Slow and uneven progress: The representation of non‐English‐speaking background employees in the Australian Public Service

Joyce Opare-Addo, Santina Bertone

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This paper examines the employment representation of non‐English‐speaking background (NESB) immigrants in the Australian public sector. It explores the extent to which the (federal) Australian Public Service (APS) legislation for managing diversity and equity has influenced employment outcomes of NESB employees in the APS. Drawing from APS Commission reports and APS Statistical Bulletins from 2001 to 2015, our findings indicate that the general representation of APS employees from NESB (first‐ and second‐generation immigrants) is trending slowly upward. However, first‐generation NESB immigrants’ representation had only increased from 3.1% in 2001 to 5.1% in the decade to 2011. These proportions are well below the broader workforce representation of first‐generation NESB employees of 16%. The NESB group also remains significantly under‐represented at the executive level, indicating limited impact by the Australian Public Service Act (PSA) on the employment outcomes of employees from NESB. Such findings raise serious questions around low levels of cultural diversity in the APS. Our study indicates that progress towards increasing such diversity remains slow and problematic. We draw on institutional theory to help explain why this may be the case, and suggest future directions for research and policy.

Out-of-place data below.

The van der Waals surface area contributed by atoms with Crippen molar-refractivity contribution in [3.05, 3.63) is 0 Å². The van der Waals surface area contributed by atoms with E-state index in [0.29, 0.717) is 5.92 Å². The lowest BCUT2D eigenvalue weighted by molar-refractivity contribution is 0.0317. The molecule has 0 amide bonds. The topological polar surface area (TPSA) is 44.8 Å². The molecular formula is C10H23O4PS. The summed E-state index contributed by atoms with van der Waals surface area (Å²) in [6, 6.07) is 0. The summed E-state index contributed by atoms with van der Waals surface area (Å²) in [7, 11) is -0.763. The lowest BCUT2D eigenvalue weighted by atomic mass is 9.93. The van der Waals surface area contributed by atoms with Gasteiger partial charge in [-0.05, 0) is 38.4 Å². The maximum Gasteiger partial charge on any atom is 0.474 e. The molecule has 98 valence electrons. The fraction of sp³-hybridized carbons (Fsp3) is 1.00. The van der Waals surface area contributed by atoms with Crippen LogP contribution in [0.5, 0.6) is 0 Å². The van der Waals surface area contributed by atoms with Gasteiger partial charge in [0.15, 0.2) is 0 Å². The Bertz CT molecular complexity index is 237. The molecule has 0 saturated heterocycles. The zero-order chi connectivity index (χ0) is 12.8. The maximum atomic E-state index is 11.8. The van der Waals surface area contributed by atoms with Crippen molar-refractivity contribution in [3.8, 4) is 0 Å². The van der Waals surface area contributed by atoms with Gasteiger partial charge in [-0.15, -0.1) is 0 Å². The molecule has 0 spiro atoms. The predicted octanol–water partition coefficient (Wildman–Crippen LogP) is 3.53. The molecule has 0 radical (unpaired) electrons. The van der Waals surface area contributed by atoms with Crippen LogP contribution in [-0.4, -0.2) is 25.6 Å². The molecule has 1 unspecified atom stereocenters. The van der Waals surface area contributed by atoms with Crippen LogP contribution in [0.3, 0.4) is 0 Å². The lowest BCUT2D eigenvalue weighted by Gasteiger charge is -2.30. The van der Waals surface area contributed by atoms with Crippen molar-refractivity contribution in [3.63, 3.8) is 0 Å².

Original languageEnglish
Number of pages22
JournalAustralian Journal of Public Administration
Publication statusAccepted/In press - 2021

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